I was assigned to 1st Mar Div Embarkation Section. It was late October 1966 and all of the other guys in the section that arrived with me had already rotated back to the states and I was the only one left. The NCOIC was a very ineffective gunnery Sergeant who was famous from leading from the rear. I believe the date was October 28 or 29. I had just returned from Dong Ha. The 1st Mar Div was in the final days of moving there from Chu Lai.

When I walked into the section office, still located in Chu Lai. The afore mentioned Gunny told me I had to go back to Dong Ha the next day. My reply was that I wasn't going to Dong Ha as I had my orders to rotate in 2 days and I had to check out tomorrow. This caused some heated discussion and in the end his reply was that no matter I was going to Dong Ha the next day or else.

I went over to my hooch to think things over and decided on a course of action that was against everything I had ever learned in the Marine Corps. I already had my orders so I went to the division Adjutant and asked if he would endorse them 'today'. No problem as he was with us when we departed Camp Pendleton in September of 65. Then I went back to my hooch and sorted out my belongings. things to keep and things to trash.

In the bottom of my foot locker I had a regular set of starched utilities and my last pair of spit shined boots. I showered and dressed and went over to the Embark to 'check out'. The gunny was pre occupied and no mention of our previous discussion was brought up. I requested the use of a vehicle and driver to run an 'errand". This he granted.

The new OIC who had only been in country a few months remarked "SSgt Hattox, I see you've polished your brass and shined boots too." When he joined the unit it became an ongoing jib from him about my unshined brass and unpolished boots. When I went in country I quit polishing brass and shining boots. I had vowed that I would not polish my brass or shine my boots till the day I left Viet Nam. it was my own personal silent protest.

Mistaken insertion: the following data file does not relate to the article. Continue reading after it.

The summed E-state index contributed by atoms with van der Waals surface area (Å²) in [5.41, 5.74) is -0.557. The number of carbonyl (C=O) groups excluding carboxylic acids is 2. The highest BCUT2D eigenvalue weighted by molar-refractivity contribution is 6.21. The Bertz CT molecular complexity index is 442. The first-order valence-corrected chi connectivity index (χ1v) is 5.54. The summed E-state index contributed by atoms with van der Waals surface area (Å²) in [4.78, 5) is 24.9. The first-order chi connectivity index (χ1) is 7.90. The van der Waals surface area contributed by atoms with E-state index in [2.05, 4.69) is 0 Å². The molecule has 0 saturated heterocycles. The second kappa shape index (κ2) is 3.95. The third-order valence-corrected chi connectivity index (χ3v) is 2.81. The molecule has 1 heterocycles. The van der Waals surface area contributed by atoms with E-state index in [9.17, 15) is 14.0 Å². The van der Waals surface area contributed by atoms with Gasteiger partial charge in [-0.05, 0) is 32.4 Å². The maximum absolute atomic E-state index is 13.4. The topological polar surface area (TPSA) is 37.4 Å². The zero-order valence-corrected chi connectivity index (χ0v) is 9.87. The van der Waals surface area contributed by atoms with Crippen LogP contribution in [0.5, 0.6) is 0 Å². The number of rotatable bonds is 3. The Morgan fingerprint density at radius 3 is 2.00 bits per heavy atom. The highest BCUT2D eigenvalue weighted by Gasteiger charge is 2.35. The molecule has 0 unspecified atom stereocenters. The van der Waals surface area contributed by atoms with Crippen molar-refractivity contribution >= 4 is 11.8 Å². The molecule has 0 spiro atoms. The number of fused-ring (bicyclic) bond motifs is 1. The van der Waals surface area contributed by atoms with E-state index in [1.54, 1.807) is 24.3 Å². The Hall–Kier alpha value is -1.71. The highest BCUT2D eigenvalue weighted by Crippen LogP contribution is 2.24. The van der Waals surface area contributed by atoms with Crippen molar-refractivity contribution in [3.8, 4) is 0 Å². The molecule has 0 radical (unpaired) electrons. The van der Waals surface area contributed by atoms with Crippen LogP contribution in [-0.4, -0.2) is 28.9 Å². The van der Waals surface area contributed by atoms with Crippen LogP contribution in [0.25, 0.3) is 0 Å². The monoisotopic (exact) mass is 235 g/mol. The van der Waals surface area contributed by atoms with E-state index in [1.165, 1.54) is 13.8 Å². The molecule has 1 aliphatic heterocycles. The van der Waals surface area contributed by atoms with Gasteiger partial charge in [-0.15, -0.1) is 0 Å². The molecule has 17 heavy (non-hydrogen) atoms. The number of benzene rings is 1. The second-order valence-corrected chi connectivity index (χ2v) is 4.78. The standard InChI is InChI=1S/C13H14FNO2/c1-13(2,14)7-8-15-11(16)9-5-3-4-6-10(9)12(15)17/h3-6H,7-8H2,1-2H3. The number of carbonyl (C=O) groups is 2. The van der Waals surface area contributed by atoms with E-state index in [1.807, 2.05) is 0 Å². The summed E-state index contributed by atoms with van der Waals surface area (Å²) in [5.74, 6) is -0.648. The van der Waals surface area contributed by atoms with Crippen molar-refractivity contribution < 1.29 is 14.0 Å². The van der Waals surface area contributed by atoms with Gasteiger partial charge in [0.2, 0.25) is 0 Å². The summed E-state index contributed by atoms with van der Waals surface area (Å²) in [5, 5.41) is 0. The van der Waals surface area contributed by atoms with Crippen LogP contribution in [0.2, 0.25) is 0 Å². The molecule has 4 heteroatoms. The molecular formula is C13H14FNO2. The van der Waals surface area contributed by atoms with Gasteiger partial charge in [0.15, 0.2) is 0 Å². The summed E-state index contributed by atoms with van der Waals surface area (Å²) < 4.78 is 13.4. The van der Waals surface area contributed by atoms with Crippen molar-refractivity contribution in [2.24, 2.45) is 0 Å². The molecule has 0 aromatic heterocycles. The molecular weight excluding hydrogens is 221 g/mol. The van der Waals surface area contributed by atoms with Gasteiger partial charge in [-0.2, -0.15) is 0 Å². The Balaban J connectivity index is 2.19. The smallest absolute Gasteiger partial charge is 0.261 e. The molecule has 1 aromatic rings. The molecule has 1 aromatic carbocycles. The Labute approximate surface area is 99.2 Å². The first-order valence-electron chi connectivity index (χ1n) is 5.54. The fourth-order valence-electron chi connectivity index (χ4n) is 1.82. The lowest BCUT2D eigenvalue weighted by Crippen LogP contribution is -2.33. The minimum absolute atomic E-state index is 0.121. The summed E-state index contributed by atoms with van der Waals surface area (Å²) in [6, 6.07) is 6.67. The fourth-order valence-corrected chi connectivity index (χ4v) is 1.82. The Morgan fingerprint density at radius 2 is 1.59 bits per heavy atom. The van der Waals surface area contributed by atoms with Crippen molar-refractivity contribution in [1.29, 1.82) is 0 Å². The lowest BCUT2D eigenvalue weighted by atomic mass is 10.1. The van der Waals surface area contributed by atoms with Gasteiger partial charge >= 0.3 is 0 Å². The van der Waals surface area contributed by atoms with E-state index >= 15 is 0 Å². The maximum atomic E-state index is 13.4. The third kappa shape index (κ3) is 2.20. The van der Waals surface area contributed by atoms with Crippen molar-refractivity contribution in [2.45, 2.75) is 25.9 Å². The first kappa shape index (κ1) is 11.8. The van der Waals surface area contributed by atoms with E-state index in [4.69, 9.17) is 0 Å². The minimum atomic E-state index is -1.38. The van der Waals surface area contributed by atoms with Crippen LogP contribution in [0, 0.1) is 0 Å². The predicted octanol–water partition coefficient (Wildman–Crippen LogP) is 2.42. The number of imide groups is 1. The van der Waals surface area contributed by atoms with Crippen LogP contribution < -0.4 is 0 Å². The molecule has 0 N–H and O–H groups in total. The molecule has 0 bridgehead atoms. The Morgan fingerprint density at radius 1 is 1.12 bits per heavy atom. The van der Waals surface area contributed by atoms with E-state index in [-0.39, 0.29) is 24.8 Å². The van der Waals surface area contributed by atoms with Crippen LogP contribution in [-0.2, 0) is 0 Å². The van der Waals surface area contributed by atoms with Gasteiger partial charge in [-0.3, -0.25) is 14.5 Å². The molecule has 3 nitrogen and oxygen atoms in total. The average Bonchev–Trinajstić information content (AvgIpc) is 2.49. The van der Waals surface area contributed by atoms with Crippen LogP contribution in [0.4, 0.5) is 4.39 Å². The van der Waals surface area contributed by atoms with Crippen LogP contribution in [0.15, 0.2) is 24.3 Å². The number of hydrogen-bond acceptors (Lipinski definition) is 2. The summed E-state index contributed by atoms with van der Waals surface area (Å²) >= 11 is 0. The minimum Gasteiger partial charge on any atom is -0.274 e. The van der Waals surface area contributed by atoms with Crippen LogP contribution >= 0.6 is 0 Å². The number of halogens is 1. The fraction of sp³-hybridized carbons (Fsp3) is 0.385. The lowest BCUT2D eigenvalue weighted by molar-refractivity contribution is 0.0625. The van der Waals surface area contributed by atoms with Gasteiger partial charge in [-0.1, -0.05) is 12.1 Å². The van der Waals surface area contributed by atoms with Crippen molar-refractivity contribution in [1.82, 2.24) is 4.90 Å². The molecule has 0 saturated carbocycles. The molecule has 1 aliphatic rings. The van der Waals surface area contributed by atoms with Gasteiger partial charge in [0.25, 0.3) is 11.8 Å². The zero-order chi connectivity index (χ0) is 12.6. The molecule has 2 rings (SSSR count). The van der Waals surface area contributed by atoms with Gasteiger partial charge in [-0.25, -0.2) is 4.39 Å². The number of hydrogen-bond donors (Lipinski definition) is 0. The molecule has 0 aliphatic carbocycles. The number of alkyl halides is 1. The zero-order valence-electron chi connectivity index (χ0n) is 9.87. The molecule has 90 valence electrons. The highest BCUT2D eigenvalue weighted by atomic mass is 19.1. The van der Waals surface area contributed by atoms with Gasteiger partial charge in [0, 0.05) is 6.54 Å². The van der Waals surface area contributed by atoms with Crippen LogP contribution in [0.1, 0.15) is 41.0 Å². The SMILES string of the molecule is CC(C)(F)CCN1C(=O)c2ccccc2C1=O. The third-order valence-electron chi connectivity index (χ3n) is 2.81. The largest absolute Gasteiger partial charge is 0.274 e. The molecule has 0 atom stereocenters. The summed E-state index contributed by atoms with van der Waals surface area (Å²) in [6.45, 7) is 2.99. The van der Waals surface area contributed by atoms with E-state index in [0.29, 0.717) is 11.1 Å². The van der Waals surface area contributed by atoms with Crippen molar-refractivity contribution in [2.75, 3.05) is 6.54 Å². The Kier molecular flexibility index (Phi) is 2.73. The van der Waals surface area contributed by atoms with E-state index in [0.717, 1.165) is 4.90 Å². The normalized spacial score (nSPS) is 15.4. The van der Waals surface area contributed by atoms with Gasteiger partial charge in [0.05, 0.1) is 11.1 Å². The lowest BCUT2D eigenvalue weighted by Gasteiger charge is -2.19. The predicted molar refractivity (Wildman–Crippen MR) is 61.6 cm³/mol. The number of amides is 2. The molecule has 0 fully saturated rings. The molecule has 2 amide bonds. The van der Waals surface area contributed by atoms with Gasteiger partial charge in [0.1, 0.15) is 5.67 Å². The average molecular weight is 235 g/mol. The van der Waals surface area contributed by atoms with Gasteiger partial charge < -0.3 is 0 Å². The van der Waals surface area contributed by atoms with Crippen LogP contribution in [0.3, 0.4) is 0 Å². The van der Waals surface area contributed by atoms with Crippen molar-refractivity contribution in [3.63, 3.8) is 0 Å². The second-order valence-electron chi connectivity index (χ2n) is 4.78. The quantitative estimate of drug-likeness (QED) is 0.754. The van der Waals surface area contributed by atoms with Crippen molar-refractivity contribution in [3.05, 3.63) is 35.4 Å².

I replied "Captain, remember what I said about polished brass and shined boots? He said "I certainly do, see you around." I gave him a cocky salute and walked out the door. I instructed the driver to take me to the air strip and checked into air freight at Chu Lai. I had a close working relationship with the manifest NCO and asked him if he could get me out of there. He put me on a Marine C130 getting ready to fly back to Okinawa.

It was late evening when I got to processing back at Oki and I was told that they weren't expecting me for a couple of days and it would probably be 4 or 5 days before I could get out. Ok by me, at least I was out of Viet Nam. The next day I picked up my stored bags, sorted my gear, repacked and completed my checkout. Since I was a Staff Sergeant it went fairly smoothly and quickly. I put on civilian clothes and went to town for a nice dinner and a massage.